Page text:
It is getting dark outside. From the couch I can see streaks of orange and pink clouds filing through the blinds that Sophiapea loves to pull back endlessly. She clambers up onto the couch, and then carefully crawls up onto the back of the couch, extends one plump little foot to the window sill, her toes spread wide. I watch, cringing a little and ready to leap to the rescue, but resigned. She will climb.
We are at a splash park. Water-drops glisten in the breeze, blowing rainbows in the air. The tradewinds gust and blow the sprinklers waterdrops against my face. I watch Sophia as she ventures beneath the streams of water. Timid at first. Running back to press her soaking wet head against my legs when the wind blows water against her face too. She becomes braver though, right before my eyes. The flow of the sprinklers ebbs, and she splashes in a puddle. When the sprinklers come back on, she runs back to be held, but just seconds later she squirms to be set down, and toddles away from me, towards the water. She picks her feet up carefully, tiny heels spread wide in the awkward precariousness of a child just learning to walk and run. She leans her face into the sprinkler and looks back at me, misty water on her eyelashes, a big grin crinkling her dimples and nose. She will play.
We are walking down the street to the park. Sophia walks right beside me, her pace unsteady. She knows that we are heading to the park and tries to walk faster, faster, faster, until she very nearly loses her balance. I catch her arms and swing her back to her feet, holding her soft little hand snugly in mine. We walk slowly for a while. She cranes her neck to watch each car go past on the road, curiousity plain on every feature of her face. A dog barks and she presses her face against the fence, trying to see it better. A huge leaf on the sidewalk begs to be picked up and she pauses, crouching to carefully retrieve it. “Come, Sophia.” I say. “We’re going to the park. Can you say park?” She grins up at me, and talks some mostly unintelligible baby babble, but she says something that sounds very like ‘park’, and she says it again when I urge her. Her gaze has fixed on the white gate that surrounds the tiny park. She talks some more, her index finger carefully extended and pointing at the park. When we walk through the gate and I push it closed behind us, Sophia runs to the slide, half-squealing, half-giggling. She climbs up it, slipping and sliding in her shoes, only to slide back down when her foot slips near the top. It is a new game for her. She climbs, climbs, climbs, and slips. Then she slides down the slide backwards, on her tummy, laughs at the bottom, and does it all over again.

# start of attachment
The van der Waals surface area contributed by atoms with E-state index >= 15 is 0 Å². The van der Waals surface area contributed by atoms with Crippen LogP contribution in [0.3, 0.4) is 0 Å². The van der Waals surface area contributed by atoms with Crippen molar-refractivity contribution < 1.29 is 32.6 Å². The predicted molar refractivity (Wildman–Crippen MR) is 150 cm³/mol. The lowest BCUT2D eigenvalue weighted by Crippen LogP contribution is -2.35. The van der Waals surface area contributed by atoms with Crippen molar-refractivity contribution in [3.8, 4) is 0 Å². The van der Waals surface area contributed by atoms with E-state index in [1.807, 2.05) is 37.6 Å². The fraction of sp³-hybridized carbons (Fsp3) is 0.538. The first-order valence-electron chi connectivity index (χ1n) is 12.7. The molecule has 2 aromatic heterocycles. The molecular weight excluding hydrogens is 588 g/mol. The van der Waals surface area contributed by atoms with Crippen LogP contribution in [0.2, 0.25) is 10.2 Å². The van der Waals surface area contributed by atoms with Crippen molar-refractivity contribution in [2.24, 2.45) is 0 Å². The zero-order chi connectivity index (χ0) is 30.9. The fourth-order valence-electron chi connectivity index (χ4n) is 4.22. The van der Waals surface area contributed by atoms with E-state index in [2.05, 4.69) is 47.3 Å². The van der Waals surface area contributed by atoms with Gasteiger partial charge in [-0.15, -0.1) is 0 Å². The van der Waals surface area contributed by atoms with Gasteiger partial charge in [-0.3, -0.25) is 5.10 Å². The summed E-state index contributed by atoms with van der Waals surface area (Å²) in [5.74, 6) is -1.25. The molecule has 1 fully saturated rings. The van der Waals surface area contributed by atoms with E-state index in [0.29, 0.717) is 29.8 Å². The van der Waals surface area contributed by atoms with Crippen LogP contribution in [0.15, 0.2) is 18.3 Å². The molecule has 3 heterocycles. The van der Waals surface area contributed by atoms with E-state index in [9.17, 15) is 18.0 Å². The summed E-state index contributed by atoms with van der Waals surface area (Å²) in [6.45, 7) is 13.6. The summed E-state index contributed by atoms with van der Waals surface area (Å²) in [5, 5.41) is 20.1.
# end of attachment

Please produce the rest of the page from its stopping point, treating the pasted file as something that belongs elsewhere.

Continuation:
In the afternoon sweet Sofi becomes slightly less sweet. She is tired, but she will not rest her weary eyes again until bedtime. She follows me around the house, clinging to my leg and making annoyed whining sounds. All I need to do is finish loading the dishwasher, I tell her. It really won’t take too long. I promise. I implore her to just play for a tiny bit longer. She lifts her arms to me, and stands on her tippy-toes, trying to levitate into my arms. Those big brown eyes just melt my heart. Her tiny face looks so distressed, her eyes big and shiny with unshed tears. I can’t do it. I scoop her up into my arms and balance her on one hip while I finish loading the dishwasher. Minutes later, we are in her playroom, sitting on the beanbags against the wall. Sophia is playing with a book, and I take it from her to read it. When I start reading she comes over and sits down in front of me, doing a weird scoot on the floor. When I pull her up onto my lap, she settles back against my chest with a contented sigh. I read.